|Figure 1 (a) Bone marrow aspirate, Giemsa (×40); (b) bone marrow biopsy, hematoxylin and eosin (×20); (c) immunohistochemistry with pancytokeratin (×40)|
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The patient was given whole pelvic radiotherapy to a total dose of 30 Gy in 10 fractions and is being planned for chemotherapy.
| Discussion|| |
Distant metastasis from squamous cell carcinoma of the head and neck is rare and metastasis to the bone marrow is an extremely rare phenomenon. Probert et al.  in an autopsy series of 779 patients with head and neck cancer found bone marrow involvement in only three cases. Saikia et al.  and Mathew et al.  have reported a case of squamous cell carcinoma from the tonsil and buccal mucosa, respectively, antemortem showing bone marrow metastasis. Because of the poor prognosis only palliative treatment may be offered to these patients. Tumor stage (pT3 or pT4 tumors), nodal metastases (pN2), poor differentiation, lymph invasion, and extracapsular spread have been found to be the common risk factors associated with distant metastases in patients with locoregional control ,. Laio et al.  had found that the number of positive lymph nodes and extracapsular spread were independent unfavorable prognostic factors. The index case had a moderately differentiated pT2 tumor with nodal metastasis (pN2) showing extracapsular spread and presence of lymphovascular emboli suggesting a potential for distant metastasis. In a study by Carlson and Ord , it was observed that bone metastases tend to be diagnosed readily on clinical aspects and less frequently for the first time during autopsy as compared with earlier studies.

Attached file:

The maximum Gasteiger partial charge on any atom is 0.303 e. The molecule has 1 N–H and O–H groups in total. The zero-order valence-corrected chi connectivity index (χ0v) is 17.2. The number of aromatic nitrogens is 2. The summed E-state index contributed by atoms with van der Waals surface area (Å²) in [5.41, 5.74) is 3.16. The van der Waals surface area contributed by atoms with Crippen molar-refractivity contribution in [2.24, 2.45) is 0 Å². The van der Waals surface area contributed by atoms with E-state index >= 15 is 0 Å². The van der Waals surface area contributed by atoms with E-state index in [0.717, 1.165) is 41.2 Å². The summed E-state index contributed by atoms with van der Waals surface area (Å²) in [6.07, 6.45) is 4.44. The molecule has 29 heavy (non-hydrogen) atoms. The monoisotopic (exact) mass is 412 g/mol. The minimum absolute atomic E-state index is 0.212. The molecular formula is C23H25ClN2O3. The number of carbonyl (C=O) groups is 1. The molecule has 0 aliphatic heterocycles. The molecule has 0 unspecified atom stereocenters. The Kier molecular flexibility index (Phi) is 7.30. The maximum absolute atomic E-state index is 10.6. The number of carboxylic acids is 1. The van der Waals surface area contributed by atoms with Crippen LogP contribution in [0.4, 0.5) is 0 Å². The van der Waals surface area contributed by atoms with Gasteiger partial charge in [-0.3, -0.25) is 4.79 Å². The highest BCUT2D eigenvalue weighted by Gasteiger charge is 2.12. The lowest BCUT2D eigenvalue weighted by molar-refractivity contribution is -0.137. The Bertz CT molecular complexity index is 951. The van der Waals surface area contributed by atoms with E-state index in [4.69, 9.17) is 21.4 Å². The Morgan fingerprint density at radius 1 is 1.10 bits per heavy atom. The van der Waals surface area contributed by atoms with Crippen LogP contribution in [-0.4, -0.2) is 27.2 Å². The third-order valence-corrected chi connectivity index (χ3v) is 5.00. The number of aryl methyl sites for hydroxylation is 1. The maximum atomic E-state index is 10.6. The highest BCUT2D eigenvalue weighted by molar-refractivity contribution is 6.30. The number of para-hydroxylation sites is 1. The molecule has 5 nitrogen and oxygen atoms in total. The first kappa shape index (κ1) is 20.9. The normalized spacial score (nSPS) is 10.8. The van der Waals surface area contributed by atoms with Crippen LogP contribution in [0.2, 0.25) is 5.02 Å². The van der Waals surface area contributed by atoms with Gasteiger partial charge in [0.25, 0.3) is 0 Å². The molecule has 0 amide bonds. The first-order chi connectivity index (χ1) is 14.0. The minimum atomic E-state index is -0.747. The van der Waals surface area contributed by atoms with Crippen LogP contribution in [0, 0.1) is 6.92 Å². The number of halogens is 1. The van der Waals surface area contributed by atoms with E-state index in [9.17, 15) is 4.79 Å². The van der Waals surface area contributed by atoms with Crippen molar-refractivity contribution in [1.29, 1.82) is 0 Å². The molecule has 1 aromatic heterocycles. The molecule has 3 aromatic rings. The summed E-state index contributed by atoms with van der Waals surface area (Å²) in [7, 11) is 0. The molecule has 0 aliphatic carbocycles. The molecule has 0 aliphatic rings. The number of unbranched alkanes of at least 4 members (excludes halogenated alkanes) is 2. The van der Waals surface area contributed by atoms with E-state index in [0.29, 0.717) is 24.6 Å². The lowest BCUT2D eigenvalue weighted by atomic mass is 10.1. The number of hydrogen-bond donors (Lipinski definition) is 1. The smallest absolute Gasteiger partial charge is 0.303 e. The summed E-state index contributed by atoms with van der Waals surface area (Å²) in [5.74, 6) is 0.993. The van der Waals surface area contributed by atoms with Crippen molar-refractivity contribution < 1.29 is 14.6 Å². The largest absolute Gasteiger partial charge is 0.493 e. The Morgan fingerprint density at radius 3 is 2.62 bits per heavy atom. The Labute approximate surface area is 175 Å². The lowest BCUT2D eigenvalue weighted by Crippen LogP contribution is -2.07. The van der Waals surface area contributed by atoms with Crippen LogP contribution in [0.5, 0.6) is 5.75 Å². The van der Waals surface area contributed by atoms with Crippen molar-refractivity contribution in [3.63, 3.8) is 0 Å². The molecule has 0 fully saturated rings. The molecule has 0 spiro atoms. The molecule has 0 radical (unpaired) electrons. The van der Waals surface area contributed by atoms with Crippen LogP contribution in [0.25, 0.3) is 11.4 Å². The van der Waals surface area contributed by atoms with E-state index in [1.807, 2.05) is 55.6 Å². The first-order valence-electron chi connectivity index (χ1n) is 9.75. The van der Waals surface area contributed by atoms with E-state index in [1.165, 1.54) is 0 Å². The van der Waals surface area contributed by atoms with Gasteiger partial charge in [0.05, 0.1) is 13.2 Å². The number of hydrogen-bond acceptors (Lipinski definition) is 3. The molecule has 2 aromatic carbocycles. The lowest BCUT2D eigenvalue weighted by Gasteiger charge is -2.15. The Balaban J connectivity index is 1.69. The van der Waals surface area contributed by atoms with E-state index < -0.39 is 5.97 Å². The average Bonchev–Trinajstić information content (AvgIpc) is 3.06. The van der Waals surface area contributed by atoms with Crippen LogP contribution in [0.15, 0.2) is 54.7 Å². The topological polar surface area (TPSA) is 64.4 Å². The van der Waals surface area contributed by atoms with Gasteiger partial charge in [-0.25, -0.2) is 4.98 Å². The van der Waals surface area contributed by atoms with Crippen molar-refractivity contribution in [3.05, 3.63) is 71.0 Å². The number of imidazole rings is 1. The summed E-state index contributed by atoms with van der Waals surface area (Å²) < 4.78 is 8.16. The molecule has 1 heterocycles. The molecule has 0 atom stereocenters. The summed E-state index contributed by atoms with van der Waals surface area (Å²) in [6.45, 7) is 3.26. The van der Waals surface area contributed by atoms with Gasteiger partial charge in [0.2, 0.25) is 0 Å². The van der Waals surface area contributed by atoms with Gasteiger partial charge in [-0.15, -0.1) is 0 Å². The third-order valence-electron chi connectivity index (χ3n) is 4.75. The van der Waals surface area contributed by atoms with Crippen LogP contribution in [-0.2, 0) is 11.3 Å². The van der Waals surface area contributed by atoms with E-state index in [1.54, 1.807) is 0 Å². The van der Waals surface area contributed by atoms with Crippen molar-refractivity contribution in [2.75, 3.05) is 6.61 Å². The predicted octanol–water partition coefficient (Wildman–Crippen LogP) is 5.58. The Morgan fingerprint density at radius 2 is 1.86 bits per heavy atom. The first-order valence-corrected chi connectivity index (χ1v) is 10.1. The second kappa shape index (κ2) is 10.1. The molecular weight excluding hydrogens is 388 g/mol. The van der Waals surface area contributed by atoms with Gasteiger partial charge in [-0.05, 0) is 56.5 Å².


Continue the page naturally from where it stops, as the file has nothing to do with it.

Pain and hypercalcemia were the common complaints in the patients, which were also observed in our patient. Use of fluorine-18 fluorodeoxyglucose-enhanced PET/computed tomographic scan in staging head and neck squamous cell carcinomas allows for early and accurate detection of occult bone metastasis .
Another common finding associated with involvement of the bone marrow by a malignant tumor is leukoerythroblastosis. It can present with overt myelocytes and nucleated red cells in the blood or with only a few tear drop-shaped red cells on a blood film . It occurs because of premature release of hematopoetic elements into the circulation because of reduced available space in the bone marrow and associated compensatory extramedullary hematopoiesis . However, in our case the only significant finding on peripheral smear was neutrophilic leukocytosis.
Hence, correlation of clinical, biochemical, hematological, and radiological findings is essential to detect early bone marrow metastasis in head and neck cancer patients, especially squamous cell carcinoma, which is the most common malignancy of the head and neck because timely detection of bone marrow infiltration can definitely prevent unwarranted radical surgery. More locally advanced lesions are more likely to metastasize and need more aggressive treatment. Moreover, the importance of bone marrow involvement in such cases lies in their antemortem detection.
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Conflicts of interest
There are no conflicts of interest.